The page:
New LGBT podcast will encourage necessary discussion


Graphic contributed by Nick Collins

The podcast Dialog(ue) creates a safe environment to examine LGBTQ topics.

Nick Collins, Contributing Writer

I experienced a lot of homophobia coming out in Winnetka. Moving and seeing the LGBTQ-friendly community here was an eye-opening experience. But what truly sparked my passion for activism at the high school was visiting my then-girlfriend back in my old town during the 2017 April break.

In short: I experienced homophobia from my interaction with her, and that experience completely opened my eyes to the matter at large.

After getting to speak during The Day of Dialogue, I wanted to show her a video of my speech.

“So do you want to see it?” I asked her.

She didn’t reply. She was reclining on the couch next to me, emotionless.

I repeated her name to get her attention.

She slowly, reluctantly looked up.


I was beaming, trying to convey to her that the opportunity to speak there meant the world to me. But only 10 seconds into the speech, she turned the phone off. I deflated.

“Why’d you do that?” I fired at her.

“I just don’t care.”

And that’s what did it.

I had never noticed it before but the trip back to the Winnetka and the conversation with my ex-girlfriend made me aware the latent homophobia I had been raised with. It was never discussed. As ntLGBT (the podcast I made when I went back there this summer) explains, lots of change has been initiated in that tiny town north of Chicago—it is, for the most part, out of my hands now, since then taken up by the courageous and dedicated students of New Trier High School.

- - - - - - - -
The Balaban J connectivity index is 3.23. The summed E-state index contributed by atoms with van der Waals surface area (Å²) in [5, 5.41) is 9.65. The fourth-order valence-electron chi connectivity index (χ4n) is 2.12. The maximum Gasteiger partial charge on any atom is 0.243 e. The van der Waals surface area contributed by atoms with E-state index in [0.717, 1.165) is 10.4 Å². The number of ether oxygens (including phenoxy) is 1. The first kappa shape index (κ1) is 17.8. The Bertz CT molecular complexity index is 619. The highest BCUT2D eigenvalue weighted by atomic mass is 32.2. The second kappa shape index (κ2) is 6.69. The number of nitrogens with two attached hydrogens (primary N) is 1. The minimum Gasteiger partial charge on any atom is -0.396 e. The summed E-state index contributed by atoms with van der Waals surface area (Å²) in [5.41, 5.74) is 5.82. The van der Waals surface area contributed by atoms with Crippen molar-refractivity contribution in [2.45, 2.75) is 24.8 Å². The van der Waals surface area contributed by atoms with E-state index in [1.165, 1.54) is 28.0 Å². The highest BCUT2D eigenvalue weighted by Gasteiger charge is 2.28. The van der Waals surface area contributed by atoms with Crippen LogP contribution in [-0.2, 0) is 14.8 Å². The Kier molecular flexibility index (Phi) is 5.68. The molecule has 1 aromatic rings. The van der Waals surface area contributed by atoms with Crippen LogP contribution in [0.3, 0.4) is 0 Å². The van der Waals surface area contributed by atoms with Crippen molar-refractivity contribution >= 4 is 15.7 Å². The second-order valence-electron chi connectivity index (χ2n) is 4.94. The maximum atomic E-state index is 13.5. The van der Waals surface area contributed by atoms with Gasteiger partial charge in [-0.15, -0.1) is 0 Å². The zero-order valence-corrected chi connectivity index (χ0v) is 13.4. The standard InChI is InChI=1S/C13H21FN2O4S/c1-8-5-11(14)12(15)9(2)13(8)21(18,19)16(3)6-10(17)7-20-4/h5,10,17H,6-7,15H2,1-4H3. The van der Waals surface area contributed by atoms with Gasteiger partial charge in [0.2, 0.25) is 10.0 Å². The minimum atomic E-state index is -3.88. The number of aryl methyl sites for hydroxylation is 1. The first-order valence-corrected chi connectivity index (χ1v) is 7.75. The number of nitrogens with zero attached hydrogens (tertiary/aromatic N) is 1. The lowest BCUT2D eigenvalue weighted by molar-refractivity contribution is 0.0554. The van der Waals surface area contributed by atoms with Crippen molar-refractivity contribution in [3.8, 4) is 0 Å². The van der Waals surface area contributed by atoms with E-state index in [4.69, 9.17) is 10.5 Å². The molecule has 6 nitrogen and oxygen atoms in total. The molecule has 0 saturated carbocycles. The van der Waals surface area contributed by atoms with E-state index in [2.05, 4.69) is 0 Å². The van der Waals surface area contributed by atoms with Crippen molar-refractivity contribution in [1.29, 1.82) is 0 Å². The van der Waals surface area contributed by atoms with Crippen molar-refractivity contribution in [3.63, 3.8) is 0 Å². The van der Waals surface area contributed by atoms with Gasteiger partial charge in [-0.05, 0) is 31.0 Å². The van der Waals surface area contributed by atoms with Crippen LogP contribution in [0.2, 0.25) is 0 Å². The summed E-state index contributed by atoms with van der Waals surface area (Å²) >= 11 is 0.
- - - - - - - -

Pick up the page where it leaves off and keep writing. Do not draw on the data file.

If nothing else, however, the homophobia in Winnetka and at New Trier simply shows the undiscussed, unfortunate truths of otherwise-well-respected areas which, after finishing ntLGBT, made me wonder about Brookline. And in thinking about what we have and don’t have in this town, I came to a startling conclusion:

Issues evolve, and change still needs to be made here. Even in such a liberal town as Brookline, we still need Dialog(ue) (a podcast for LGBTQ students at the high school).

As time goes on, more and more marginalized groups come to light, and society still needs to learn how to address and accommodate them.

More importantly, however, Brookline needs Dialog(ue) because Brookline is only so liberal and progressive on the surface—the town’s culture often overwhelms people, so those unfamiliar with the LGBTQ+ community and issues are afraid to ask and learn more.

The podcast is activism on the “grassroots level”—changing opinions and increasing visibility through conversation. Although I support it, Brookline doesn’t need any more mandatory recognition days. It needs an osmosis approach—change through talking and encouraging conversation.

We need Dialog(ue) for those afraid to speak out on both sides. We need visibility for those afraid to come out or speak about their sexuality and gender and we need conversation for those scared to learn more for fear of appearing ignorant.

Through Dialog(ue), we aim to change the discussion of LGBTQ+ issues and topics from unfamiliar to a widely-shared topic of debate—all the while increasing visibility and creating a more LGBTQ+ friendly environment at the high school.

We all need it. This is not a “want” or “would-like,” but an important organization that every high school could benefit from.